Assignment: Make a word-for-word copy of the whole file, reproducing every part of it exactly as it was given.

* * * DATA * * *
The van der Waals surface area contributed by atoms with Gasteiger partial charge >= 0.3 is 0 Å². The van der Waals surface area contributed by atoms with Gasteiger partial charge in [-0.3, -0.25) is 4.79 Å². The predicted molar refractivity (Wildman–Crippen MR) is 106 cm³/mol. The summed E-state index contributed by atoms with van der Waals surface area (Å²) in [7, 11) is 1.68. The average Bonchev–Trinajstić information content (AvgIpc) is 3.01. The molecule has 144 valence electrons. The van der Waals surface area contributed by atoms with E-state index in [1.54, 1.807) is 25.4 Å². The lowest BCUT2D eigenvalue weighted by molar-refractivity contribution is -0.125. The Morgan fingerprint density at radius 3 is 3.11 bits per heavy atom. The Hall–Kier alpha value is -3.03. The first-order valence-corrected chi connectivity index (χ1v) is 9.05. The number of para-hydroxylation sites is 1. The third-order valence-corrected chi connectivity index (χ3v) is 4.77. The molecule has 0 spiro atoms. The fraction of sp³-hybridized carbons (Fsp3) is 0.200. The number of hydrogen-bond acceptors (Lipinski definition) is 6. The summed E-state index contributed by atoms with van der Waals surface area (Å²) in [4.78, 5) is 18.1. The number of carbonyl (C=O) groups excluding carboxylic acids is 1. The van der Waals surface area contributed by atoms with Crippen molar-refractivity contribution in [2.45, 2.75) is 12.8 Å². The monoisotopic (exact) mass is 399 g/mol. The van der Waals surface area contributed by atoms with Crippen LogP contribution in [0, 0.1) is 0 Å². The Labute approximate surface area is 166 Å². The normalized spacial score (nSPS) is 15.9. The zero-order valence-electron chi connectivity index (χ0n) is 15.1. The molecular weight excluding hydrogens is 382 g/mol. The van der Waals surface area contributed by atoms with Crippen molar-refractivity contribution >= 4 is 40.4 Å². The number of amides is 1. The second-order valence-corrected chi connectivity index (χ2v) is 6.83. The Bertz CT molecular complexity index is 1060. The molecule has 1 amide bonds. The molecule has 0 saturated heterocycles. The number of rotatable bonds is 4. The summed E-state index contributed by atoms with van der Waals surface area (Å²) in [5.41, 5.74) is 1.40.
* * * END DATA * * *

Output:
The van der Waals surface area contributed by atoms with Gasteiger partial charge >= 0.3 is 0 Å². The van der Waals surface area contributed by atoms with Gasteiger partial charge in [-0.3, -0.25) is 4.79 Å². The predicted molar refractivity (Wildman–Crippen MR) is 106 cm³/mol. The summed E-state index contributed by atoms with van der Waals surface area (Å²) in [7, 11) is 1.68. The average Bonchev–Trinajstić information content (AvgIpc) is 3.01. The molecule has 144 valence electrons. The van der Waals surface area contributed by atoms with E-state index in [1.54, 1.807) is 25.4 Å². The lowest BCUT2D eigenvalue weighted by molar-refractivity contribution is -0.125. The Morgan fingerprint density at radius 3 is 3.11 bits per heavy atom. The Hall–Kier alpha value is -3.03. The first-order valence-corrected chi connectivity index (χ1v) is 9.05. The number of para-hydroxylation sites is 1. The third-order valence-corrected chi connectivity index (χ3v) is 4.77. The molecule has 0 spiro atoms. The fraction of sp³-hybridized carbons (Fsp3) is 0.200. The number of hydrogen-bond acceptors (Lipinski definition) is 6. The summed E-state index contributed by atoms with van der Waals surface area (Å²) in [4.78, 5) is 18.1. The number of carbonyl (C=O) groups excluding carboxylic acids is 1. The van der Waals surface area contributed by atoms with Crippen molar-refractivity contribution in [2.45, 2.75) is 12.8 Å². The monoisotopic (exact) mass is 399 g/mol. The van der Waals surface area contributed by atoms with Crippen LogP contribution in [0, 0.1) is 0 Å². The Labute approximate surface area is 166 Å². The normalized spacial score (nSPS) is 15.9. The zero-order valence-electron chi connectivity index (χ0n) is 15.1. The molecular weight excluding hydrogens is 382 g/mol. The van der Waals surface area contributed by atoms with Crippen molar-refractivity contribution >= 4 is 40.4 Å². The number of amides is 1. The second-order valence-corrected chi connectivity index (χ2v) is 6.83. The Bertz CT molecular complexity index is 1060. The molecule has 1 amide bonds. The molecule has 0 saturated heterocycles. The number of rotatable bonds is 4. The summed E-state index contributed by atoms with van der Waals surface area (Å²) in [5.41, 5.74) is 1.40.